I do not think that whatever is put into this Bill as it stands—and we do not yet know what the Government are going to do in Clause 1—will make any difference to the number of farms coming on to the market. Much more radical things will have to be done to the Bill before that happens. The NFU have given away their right to succession, with nothing in return. I should like to quote from a document which illustrates the point more than anything else. This is a document which was written by my great grandfather 160years ago and he wrote it after he had been given the tenancy of a farm of 105 acres—50 so-called arable and 55 unclaimed land, or bog. He set about claiming the 55 acres, and when I read what he did it makes me very humble indeed.

This is what he said at the beginning of a report which he gave to the Highlands Society and was commended for it in 1831 when it started to show business. I want to read two short passages. He says: the former tenant not having been under any restriction as to cropping and it having been intimated to him several years before the expiry of his lease that it was not to be continued as a farm, the soil was completely exhausted and unfit to bear a crop of any sort. That is what happens when he has no succession. At the end of the report my great grandfather wrote: Before concluding this report I cannot omit mentioning with feelings of much satisfaction that the Earl of Aberdeen, on account of the exertions I made in improving my farm, has agreed to renew my lease at the present rent for a period sufficient, I trust, to enable me to recover the capital I have laid out and a remuneration for my own time and trouble. That was 160 years ago and the situation is the same today.

3.40 p.m.

Lord Walston

The noble Lord, Lord John-Mackie, has spoken with a wealth of personal experience. He even makes those of us who are doubtful about it think that there may be something in the hereditary principle after all, when he quotes the experience of his great grandfather. But what he is in fact saying is that everything lying behind this Bill is wrong. He is saying that what there was before the three-life tenancy was good. He might even have gone on to say that tenancies in perpetuity are better because that is the logic of his argument, and where it must inevitably lead. I think most of us here have accepted that, although the results of the three-life tenancy have not shown a marked and absolutely certain decline in the lettings, that has been a contributory factor. Your Lordships will remember that most of the speeches on Second Reading said that this Bill will do little, but it removes the absence of tenanted land and it is a move in the right direction.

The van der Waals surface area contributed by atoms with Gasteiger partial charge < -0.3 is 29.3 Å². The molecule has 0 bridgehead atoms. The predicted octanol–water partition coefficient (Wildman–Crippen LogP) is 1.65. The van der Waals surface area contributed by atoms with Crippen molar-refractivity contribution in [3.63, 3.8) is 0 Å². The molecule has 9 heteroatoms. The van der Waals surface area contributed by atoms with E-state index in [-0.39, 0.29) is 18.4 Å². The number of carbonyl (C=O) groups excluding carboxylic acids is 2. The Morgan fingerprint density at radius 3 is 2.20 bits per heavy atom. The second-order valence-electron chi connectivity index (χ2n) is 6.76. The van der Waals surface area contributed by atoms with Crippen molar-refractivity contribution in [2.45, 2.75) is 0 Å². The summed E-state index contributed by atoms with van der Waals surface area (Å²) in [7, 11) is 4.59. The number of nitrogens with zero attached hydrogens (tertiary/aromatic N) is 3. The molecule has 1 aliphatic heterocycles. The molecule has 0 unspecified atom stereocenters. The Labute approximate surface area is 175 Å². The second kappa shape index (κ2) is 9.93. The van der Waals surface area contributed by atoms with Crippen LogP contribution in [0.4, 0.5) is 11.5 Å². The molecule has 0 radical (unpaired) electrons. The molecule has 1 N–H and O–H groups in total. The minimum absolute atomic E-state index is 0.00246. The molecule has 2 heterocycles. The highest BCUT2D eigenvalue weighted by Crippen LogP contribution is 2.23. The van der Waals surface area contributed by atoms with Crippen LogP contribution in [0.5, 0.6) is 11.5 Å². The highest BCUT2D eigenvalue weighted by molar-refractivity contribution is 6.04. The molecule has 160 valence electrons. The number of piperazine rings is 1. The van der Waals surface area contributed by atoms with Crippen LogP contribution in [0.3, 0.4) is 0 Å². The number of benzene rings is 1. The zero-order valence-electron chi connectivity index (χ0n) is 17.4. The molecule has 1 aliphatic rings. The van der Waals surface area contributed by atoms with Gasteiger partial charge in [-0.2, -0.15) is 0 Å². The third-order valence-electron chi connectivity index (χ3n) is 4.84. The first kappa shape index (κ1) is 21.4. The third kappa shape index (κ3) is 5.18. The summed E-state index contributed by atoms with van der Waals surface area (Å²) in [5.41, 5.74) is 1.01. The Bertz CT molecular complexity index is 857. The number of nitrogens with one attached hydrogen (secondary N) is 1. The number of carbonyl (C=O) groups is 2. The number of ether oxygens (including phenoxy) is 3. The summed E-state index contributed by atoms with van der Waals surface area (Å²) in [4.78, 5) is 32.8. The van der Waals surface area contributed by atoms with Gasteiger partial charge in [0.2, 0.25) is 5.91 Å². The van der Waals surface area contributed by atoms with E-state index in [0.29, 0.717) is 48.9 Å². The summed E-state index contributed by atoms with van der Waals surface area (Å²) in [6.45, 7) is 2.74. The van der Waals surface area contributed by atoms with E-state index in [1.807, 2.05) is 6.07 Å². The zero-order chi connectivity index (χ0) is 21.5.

Having accepted that—and I think that even the noble Lord, Lord John-Mackie, and his friends rather grudgingly and unwillingly accepted that—I cannot for the life of me see the logic behind his proposals and those of his noble friends. All he is saying is, "We would like to have had a three-life tenancy. We do not think that a one-life tenancy is sufficient, so let us compromise and have a two-life tenancy". But if the arguments that he has adduced showing what happens towards the end of a one-life tenancy are true, if the fertility of the land is not maintained, if the drainage is not maintained, if the soil is not limed, if the dead elms are not cut down and if yew trees are not planted at the end of a one-life tenancy, precisely the same thing will happen at the end of a two-life tenancy. We shall be no better off, accepting that the majority of us sitting here in this Chamber will not be here to see it. But from the point of view of agriculture, there will be absolutely no change whatsoever.

Therefore, reluctantly and sadly—because I do not like disagreeing with the noble Lord, Lord John-Mackie, who has so much wisdom and experience—I feel that all he is doing is attempting, not very wholeheartedly, to postpone the evil day, if indeed it is an evil day, and thereby doing a great deal to vitiate any success that this Bill might have. So I am afraid that I must join with my noble friend Lord Mackie of Benshie in opposing this amendment.